Dairy farmers are facing hard times due to a flooded milk market and low prices. At the same time, many hungry families lack quality protein in their diets. Now some congregations in Harrisonburg are hoping to help alleviate both problems with one ministry: cheese. WMRA’s Christopher Clymer Kurtz reports.
First, a sermon, because long before Virginia’s dairy industry, there was...Jesus.
MARK WHITE: We do feel called to do this because of the example that we have seen in Jesus.
Mark White is senior pastor at Harrisonburg Baptist Church.
WHITE: People know of the miracles of feeding the 5,000 and the 4,000. There are just so many different examples of Jesus using food to connect with people, to provide them with hope, meet a physical need, and then draw them closer to himself.
Hunger is a reality White and his parishioners try to alleviate a bit each week in their Saturday lunch program, but recently they also started thinking about another problem, too: struggling dairy farmers. Now, they’re buying cheese made in part from local surplus milk, and distributing it to the hungry.
[Sounds of the milking parlor]
To learn more about what dairy farmers are facing these days, I visited Randy Inman, a third generation dairy farmer. He farms east of Mount Crawford, milks several hundred cows. He knows too well the current financial reality of milk production.
RANDY INMAN: We have already seen several dairies go out in the area, and I will suspect that we will see several more that will get out of the dairy business because of the lack of cash flow.
He expects that for at least the first half of this year, his farm will be operating at a loss.
INMAN: We’re eating equity every month, because we cannot make the milk for what they’re paying us for it for the next sixth months, what they’re projecting to be paying for it for the next six months. So you’re eating equity, and some of the guys are like, “I’m old enough, I’m done eating up my equity, I’m just going to sell.”
Eric Paulson of the Virginia State Dairymen’s Association said that one of every seven days’ worth of milk production in the U.S. is exported. He is concerned about proposed changes to the North American Free Trade Agreement, which could impact a significant portion of exports. He also said that when markets pay too little for dairy farmers to get by, a natural response is for them to produce more in order to compensate – which only furthers oversupply.
Paulson said that a lot of dairy farms across the country have ceased operating.
ERIC PAULSON: We’ve lost about 10 percent of the dairy farms in Virginia over the past 18 months. That’s a nationwide problem. Wisconsin, for instance, is losing about a dairy farm and a half every day. They lost 500 dairy farms last year. Pennsylvania, same thing.
And this year?
PAULSON: The beginning of 2018’s actually looking a little bit worse. There’s just too much milk out on the market.
At the same time,
JANE COLONY MILLS: It’s amazing how many people actually need food, or don’t have enough to feed their children on a monthly basis.
Jane Colony Mills is the executive director of Loaves and Fishes, a food pantry in Charlottesville that gives a week’s worth of food to about 1,500 families a month. She said the food that people and businesses donate to the pantry is “beautiful.” But she also has faced a reality: some foods are less readily available than others.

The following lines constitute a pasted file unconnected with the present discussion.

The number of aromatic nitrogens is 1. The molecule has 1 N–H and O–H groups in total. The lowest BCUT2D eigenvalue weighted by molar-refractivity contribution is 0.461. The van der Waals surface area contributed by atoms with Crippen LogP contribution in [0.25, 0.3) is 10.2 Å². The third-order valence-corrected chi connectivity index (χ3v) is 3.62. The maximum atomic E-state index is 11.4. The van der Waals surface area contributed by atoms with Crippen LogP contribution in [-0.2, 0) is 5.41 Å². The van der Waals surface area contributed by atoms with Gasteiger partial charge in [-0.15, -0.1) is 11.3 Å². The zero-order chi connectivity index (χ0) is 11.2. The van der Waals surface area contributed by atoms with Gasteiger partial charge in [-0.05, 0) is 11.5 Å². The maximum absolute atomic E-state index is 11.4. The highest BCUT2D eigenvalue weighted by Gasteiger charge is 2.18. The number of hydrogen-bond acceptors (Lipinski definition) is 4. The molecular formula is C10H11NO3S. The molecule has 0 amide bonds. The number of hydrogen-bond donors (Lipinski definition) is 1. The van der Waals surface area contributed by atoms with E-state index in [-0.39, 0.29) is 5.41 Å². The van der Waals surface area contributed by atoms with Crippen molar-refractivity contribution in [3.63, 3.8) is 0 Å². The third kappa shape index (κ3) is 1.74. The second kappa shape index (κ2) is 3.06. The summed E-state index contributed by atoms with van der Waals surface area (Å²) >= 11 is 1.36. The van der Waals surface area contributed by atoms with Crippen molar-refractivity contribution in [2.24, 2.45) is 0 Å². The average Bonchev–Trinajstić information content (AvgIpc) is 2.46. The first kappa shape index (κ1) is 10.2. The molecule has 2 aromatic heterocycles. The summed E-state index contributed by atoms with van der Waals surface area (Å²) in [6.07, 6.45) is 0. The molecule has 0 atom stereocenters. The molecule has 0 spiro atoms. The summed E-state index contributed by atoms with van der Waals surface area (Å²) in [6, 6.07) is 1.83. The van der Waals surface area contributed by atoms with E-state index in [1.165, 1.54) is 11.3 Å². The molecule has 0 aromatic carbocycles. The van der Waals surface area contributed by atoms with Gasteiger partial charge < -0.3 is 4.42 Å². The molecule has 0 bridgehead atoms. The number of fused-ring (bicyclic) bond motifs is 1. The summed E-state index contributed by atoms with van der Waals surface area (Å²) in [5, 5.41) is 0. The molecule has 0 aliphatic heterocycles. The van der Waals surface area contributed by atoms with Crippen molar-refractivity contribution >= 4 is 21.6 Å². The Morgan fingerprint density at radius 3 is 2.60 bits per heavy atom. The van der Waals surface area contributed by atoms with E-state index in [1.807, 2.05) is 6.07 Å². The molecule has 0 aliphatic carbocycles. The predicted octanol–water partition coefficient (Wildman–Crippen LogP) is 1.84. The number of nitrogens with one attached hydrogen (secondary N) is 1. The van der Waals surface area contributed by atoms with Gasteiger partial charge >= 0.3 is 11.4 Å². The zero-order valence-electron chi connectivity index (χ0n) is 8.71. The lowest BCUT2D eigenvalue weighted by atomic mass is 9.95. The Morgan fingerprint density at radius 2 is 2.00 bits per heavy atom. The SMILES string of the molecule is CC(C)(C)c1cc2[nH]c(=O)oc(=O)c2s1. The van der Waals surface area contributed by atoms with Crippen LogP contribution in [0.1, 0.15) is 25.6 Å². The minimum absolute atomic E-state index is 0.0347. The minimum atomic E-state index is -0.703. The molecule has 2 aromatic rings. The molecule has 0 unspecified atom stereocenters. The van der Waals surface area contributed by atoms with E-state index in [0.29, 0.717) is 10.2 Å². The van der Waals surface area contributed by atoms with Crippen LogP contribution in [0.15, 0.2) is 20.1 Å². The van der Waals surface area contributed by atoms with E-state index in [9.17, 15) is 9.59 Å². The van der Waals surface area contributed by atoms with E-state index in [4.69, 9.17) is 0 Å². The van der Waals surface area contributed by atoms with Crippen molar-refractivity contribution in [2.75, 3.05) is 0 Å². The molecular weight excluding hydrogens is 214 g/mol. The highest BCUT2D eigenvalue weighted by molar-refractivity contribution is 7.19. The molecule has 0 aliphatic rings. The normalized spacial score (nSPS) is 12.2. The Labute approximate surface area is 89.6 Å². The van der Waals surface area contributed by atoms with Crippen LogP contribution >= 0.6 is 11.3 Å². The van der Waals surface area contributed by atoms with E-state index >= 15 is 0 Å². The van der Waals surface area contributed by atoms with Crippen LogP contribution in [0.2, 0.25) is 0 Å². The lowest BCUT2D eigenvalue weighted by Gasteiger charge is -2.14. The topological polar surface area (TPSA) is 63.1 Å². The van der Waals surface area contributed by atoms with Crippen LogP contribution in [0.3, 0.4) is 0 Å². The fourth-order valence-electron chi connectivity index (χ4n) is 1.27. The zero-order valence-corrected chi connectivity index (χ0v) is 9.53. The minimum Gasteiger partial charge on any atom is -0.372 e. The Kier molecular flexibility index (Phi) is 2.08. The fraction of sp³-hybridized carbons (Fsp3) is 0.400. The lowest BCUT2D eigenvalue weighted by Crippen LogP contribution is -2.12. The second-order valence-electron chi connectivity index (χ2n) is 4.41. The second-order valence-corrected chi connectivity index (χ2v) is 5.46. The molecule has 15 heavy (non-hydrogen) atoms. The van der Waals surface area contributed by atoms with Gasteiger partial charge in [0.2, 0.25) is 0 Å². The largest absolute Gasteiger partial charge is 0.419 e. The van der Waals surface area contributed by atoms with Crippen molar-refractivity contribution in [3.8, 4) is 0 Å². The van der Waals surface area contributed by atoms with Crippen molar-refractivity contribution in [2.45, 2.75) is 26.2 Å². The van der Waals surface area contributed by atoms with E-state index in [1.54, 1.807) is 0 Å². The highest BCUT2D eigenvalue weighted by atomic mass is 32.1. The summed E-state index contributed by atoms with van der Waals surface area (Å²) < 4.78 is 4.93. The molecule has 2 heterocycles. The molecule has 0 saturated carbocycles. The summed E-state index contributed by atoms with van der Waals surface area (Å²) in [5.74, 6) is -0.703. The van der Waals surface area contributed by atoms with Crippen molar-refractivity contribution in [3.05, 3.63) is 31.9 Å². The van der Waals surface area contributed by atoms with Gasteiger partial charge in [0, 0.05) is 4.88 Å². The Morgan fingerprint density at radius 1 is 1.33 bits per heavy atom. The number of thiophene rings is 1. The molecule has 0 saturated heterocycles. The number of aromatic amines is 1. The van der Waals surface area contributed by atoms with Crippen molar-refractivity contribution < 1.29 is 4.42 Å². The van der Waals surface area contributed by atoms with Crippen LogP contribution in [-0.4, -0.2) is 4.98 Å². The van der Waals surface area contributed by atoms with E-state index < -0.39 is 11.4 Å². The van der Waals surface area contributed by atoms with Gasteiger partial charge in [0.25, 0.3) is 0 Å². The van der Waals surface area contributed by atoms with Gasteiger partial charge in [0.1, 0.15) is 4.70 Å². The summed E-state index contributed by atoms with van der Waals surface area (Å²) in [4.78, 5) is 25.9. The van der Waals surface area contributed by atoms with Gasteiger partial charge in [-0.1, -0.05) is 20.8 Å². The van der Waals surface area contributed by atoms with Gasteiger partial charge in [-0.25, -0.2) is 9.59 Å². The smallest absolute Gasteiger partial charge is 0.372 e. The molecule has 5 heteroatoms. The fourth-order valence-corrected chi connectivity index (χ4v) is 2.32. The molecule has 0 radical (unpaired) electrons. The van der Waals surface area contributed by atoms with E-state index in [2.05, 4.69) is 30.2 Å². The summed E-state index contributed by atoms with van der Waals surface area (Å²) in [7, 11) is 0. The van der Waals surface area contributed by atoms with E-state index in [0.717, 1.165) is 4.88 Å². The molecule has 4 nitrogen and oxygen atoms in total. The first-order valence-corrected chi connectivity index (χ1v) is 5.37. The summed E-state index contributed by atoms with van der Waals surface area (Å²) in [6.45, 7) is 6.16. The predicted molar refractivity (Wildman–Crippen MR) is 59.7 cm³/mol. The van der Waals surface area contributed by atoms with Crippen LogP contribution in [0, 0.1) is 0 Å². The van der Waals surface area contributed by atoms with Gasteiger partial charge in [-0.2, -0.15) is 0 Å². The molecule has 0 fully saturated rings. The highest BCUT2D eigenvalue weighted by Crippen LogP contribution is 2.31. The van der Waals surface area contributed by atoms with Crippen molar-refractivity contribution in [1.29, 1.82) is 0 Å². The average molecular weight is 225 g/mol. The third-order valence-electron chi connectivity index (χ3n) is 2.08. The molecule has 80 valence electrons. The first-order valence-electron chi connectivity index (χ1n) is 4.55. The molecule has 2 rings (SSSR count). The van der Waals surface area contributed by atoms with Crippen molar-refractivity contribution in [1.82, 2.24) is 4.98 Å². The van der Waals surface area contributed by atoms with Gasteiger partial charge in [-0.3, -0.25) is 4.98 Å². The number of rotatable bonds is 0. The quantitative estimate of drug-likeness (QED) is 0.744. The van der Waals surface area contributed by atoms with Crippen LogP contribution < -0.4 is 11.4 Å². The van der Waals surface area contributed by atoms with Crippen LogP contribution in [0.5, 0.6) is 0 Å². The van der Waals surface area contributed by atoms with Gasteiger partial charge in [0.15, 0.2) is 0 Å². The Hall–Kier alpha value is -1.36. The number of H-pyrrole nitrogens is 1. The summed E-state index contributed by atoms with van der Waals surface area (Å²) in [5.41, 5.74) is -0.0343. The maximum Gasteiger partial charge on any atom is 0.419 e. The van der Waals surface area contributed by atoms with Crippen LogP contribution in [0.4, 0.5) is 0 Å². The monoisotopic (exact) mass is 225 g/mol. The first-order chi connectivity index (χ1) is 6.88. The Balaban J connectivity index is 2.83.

MILLS: It would be brilliant if food pantries, if people in the distribution industry could give healthy protein-filled meals on a regular basis, but our only consistent protein is beans. That’s the most consistent protein that we have.
[Blue Ridge Area Food Bank warehouse sounds]
In Verona, in the warehouse of the Blue Ridge Area Food Bank, which distributes food for about 22 million meals a year across 25 Virginia counties and eight cities, CEO Michael McKee said that dairy products are hard to come by.
MICHAEL MCKEE: Those are items that are staples in every refrigerator in America, it seems. That means that it’s very difficult for food banks to acquire dairy and cheese as donations. When we get it, it flies off the shelves, but they’re just not very common.
It’s in this context – hungry people in need of protein, dairy farmers facing dire financial realities, and Jesus – that the cheese ministry emerged two months ago. The Harrisonburg initiative has raised funds to buy cheese for local distribution to those in need, from the Lanco-Pennland milk marketing cooperative, which has dairy farm members here in our area, and a cheese plant in Maryland.
KEITH TURNER: This is a totally different category than most people are familiar with.
Keith Turner works with farmers every day as the feed division manager for Rockingham Cooperative in Harrisonburg, and regularly attends Harrisonburg Baptist Church. He helped hatch the cheese ministry idea, and said many other church groups are participating, too, including congregations of Mennonites, Brethren, Episcopalians, and United Methodists.
He knows that the cheese ministry’s impact on the hurting dairy market will be incremental – but he said it’s really good cheese.
TURNER: This cheese is made with whole milk, salt, and enzymes. That’s it. There are no artificial additives to increase yield. This is pure. This is pure cheese.
As of last week, the ministry had raised more than $50,000. Already 4,000 pounds of cheese have been ordered and distributed locally, and Turner expects another delivery in February, this one of 15,000 pounds of cheese, with more to follow in the coming year.